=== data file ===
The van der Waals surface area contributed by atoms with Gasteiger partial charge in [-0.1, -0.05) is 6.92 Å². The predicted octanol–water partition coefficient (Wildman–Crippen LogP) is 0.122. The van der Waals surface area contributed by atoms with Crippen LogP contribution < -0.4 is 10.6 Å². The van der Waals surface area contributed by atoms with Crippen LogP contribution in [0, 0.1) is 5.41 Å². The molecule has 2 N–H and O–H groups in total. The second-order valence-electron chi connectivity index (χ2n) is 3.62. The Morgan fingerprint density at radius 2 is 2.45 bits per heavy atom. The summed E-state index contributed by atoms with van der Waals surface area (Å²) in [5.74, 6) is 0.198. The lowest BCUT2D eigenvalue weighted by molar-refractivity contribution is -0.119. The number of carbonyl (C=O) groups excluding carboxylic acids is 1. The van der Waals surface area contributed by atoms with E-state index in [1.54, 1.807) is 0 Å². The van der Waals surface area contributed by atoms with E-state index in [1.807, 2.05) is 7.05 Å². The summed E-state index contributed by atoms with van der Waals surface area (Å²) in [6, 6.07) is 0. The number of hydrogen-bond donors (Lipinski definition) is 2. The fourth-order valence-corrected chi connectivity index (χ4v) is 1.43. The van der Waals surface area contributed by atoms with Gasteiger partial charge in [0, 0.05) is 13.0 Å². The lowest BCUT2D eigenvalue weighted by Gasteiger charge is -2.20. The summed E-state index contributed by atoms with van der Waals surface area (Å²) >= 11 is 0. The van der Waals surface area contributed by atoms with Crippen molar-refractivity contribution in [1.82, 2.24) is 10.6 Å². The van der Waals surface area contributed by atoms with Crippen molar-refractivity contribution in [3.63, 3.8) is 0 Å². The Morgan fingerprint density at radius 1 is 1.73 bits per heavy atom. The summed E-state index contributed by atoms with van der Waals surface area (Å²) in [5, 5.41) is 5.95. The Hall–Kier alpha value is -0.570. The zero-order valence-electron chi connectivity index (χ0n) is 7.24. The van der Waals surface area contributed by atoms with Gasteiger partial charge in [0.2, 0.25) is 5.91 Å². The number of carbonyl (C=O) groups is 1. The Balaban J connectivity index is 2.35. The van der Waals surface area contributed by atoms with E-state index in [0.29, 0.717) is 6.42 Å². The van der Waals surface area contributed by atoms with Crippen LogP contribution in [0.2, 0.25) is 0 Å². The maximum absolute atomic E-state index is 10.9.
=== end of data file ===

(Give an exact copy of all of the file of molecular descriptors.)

The van der Waals surface area contributed by atoms with Gasteiger partial charge in [-0.1, -0.05) is 6.92 Å². The predicted octanol–water partition coefficient (Wildman–Crippen LogP) is 0.122. The van der Waals surface area contributed by atoms with Crippen LogP contribution < -0.4 is 10.6 Å². The van der Waals surface area contributed by atoms with Crippen LogP contribution in [0, 0.1) is 5.41 Å². The molecule has 2 N–H and O–H groups in total. The second-order valence-electron chi connectivity index (χ2n) is 3.62. The Morgan fingerprint density at radius 2 is 2.45 bits per heavy atom. The summed E-state index contributed by atoms with van der Waals surface area (Å²) in [5.74, 6) is 0.198. The lowest BCUT2D eigenvalue weighted by molar-refractivity contribution is -0.119. The number of carbonyl (C=O) groups excluding carboxylic acids is 1. The van der Waals surface area contributed by atoms with E-state index in [1.54, 1.807) is 0 Å². The van der Waals surface area contributed by atoms with E-state index in [1.807, 2.05) is 7.05 Å². The summed E-state index contributed by atoms with van der Waals surface area (Å²) in [6, 6.07) is 0. The number of hydrogen-bond donors (Lipinski definition) is 2. The fourth-order valence-corrected chi connectivity index (χ4v) is 1.43. The van der Waals surface area contributed by atoms with Gasteiger partial charge in [0, 0.05) is 13.0 Å². The lowest BCUT2D eigenvalue weighted by Gasteiger charge is -2.20. The summed E-state index contributed by atoms with van der Waals surface area (Å²) >= 11 is 0. The van der Waals surface area contributed by atoms with Crippen molar-refractivity contribution in [1.82, 2.24) is 10.6 Å². The van der Waals surface area contributed by atoms with Crippen molar-refractivity contribution in [3.63, 3.8) is 0 Å². The Morgan fingerprint density at radius 1 is 1.73 bits per heavy atom. The summed E-state index contributed by atoms with van der Waals surface area (Å²) in [5, 5.41) is 5.95. The Hall–Kier alpha value is -0.570. The zero-order valence-electron chi connectivity index (χ0n) is 7.24. The van der Waals surface area contributed by atoms with Gasteiger partial charge in [0.2, 0.25) is 5.91 Å². The number of carbonyl (C=O) groups is 1. The Balaban J connectivity index is 2.35. The van der Waals surface area contributed by atoms with E-state index in [0.29, 0.717) is 6.42 Å². The van der Waals surface area contributed by atoms with Crippen LogP contribution in [0.2, 0.25) is 0 Å². The maximum absolute atomic E-state index is 10.9.